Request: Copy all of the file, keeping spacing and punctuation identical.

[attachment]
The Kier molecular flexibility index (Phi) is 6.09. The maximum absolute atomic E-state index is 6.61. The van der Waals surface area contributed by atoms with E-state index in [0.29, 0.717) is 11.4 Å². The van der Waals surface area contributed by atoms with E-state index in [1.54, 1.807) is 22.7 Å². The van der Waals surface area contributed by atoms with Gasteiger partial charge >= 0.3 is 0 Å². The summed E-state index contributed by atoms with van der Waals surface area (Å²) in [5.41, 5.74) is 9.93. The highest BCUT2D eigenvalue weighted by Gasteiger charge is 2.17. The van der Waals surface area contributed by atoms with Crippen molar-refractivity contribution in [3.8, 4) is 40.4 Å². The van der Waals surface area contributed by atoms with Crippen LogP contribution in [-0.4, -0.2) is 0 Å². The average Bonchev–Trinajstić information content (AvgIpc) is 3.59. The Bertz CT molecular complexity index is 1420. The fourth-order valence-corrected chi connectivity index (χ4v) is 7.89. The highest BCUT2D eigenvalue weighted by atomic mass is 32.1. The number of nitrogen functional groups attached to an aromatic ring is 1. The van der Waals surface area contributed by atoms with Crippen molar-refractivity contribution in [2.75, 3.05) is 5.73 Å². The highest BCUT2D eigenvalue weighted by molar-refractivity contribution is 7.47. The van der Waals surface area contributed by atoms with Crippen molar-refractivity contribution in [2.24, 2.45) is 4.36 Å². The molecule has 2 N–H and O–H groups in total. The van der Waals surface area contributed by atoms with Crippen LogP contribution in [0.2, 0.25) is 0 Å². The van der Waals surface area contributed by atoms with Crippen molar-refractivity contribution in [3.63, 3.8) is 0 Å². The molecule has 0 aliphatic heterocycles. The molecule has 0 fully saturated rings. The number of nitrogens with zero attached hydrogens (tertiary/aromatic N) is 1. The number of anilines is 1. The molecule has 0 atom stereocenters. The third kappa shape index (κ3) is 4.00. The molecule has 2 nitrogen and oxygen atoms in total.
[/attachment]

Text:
The Kier molecular flexibility index (Phi) is 6.09. The maximum absolute atomic E-state index is 6.61. The van der Waals surface area contributed by atoms with E-state index in [0.29, 0.717) is 11.4 Å². The van der Waals surface area contributed by atoms with E-state index in [1.54, 1.807) is 22.7 Å². The van der Waals surface area contributed by atoms with Gasteiger partial charge >= 0.3 is 0 Å². The summed E-state index contributed by atoms with van der Waals surface area (Å²) in [5.41, 5.74) is 9.93. The highest BCUT2D eigenvalue weighted by Gasteiger charge is 2.17. The van der Waals surface area contributed by atoms with Crippen molar-refractivity contribution in [3.8, 4) is 40.4 Å². The van der Waals surface area contributed by atoms with Crippen LogP contribution in [-0.4, -0.2) is 0 Å². The average Bonchev–Trinajstić information content (AvgIpc) is 3.59. The Bertz CT molecular complexity index is 1420. The fourth-order valence-corrected chi connectivity index (χ4v) is 7.89. The highest BCUT2D eigenvalue weighted by atomic mass is 32.1. The number of nitrogen functional groups attached to an aromatic ring is 1. The van der Waals surface area contributed by atoms with Crippen molar-refractivity contribution in [2.75, 3.05) is 5.73 Å². The highest BCUT2D eigenvalue weighted by molar-refractivity contribution is 7.47. The van der Waals surface area contributed by atoms with Crippen molar-refractivity contribution in [2.24, 2.45) is 4.36 Å². The molecule has 2 N–H and O–H groups in total. The van der Waals surface area contributed by atoms with Crippen LogP contribution in [0.2, 0.25) is 0 Å². The van der Waals surface area contributed by atoms with Crippen molar-refractivity contribution in [3.63, 3.8) is 0 Å². The molecule has 0 aliphatic heterocycles. The molecule has 0 fully saturated rings. The number of nitrogens with zero attached hydrogens (tertiary/aromatic N) is 1. The number of anilines is 1. The molecule has 0 atom stereocenters. The third kappa shape index (κ3) is 4.00. The molecule has 2 nitrogen and oxygen atoms in total.